Failed Budget measure for gyms

PM tells aggrieved customer: ‘You are right’ about VAT

Most operators in the sector have used the VAT-reduction failure to boost their profits, the MCCAA found. Photo: Matthew Mirabelli

Most operators in the sector have used the VAT-reduction failure to boost their profits, the MCCAA found. Photo: Matthew Mirabelli

A VAT-reduction measure introduced in last year’s Budget to encourage participation in sports activities has not worked, and most of the operators in the sector have used it to boost their profits instead of encouraging more use of their facilities, the Times of Malta is informed.

Despite complaints by various gym-goers and sports enthusiasts, including to the Prime Minister, nothing has changed, and the Consumers Authority (MCCAA) has now told this newspaper that nothing can be done on the failed measure.

“I’ve been complaining for many months on end and even corresponded with the Prime Minister himself on this issue,” an aggrieved customer of a gym facility in Qawra told the Times of Malta.

“All of them, including the Prime Minster told me għandek raġun [you are right] but stopped there,” he complained.

Another consumer, a pensioner, said that when he complained to the MCCAA he was told directly that there was nothing that the authorities could do.

According to the Budget measure, which was announced in the 2016 estimates, starting in January of this year, sport facilities had their VAT rate slashed to just seven per cent instead of the standard 18 per cent. According to the Finance Minister’s Budget speech, this measure was intended “to encourage more sporting activity” and to help in the government’s fight against obesity.

However, according to an MCCAA probe, the majority of sports operators did not pass on the savings to the end user, the consumer, but kept the profit themselves.

“Following the 2016 Budget, the competition office reviewed the pricing of a sample of gyms across Malta, and it was found that while 40 per cent had reduced their prices, the vast majority had not,” a spokeswoman for the MCCAA told the Times of Malta when contacted on the recent complaints.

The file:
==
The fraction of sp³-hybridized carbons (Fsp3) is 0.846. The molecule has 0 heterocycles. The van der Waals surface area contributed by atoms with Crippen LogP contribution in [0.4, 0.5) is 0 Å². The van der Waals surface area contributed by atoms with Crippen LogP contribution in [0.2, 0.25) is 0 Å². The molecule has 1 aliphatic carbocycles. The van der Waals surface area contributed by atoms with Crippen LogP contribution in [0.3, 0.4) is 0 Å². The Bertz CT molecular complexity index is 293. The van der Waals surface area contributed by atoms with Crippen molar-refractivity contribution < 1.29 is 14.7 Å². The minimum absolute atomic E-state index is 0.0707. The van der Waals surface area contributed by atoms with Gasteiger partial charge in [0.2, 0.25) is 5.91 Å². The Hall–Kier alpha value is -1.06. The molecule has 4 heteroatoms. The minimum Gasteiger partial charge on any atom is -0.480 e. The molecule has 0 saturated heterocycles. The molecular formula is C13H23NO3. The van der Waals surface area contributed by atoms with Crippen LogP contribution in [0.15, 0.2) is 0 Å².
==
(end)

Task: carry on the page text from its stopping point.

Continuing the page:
“Those that maintained their prices during 2016 can be considered to have increased their fees and that the VAT reduction was not passed on to their customers as originally intended with the budget measure,” she admitted.

Asked whether there was anything the authorities could do in the circumstances, the MCCAA spokeswoman said that there was not.

“Gym prices vary considerably, and price increases are not uncommon,” she said.

“In the circumstances, market dynamics can be considered to reflect a functioning competitive market and that users did not benefit from the budget initiative,” she admitted.

“We are disappointed, but the system does not provide for further remedies,” she said.

Last January, a few weeks after the introduction of the budget measure, Prime Minister Joseph Muscat publicly sounded a warning against unjust profiteering on this measure by businessmen.

He warned that the VAT reduction should be passed on to sportsmen and women, and should not be retained by gyms.

“This was something that the competition authorities would be looking into,” the Prime Minister said.

However, it seems that Dr Muscat’s warning went unnoticed and the authorities cannot do anything on the issue.

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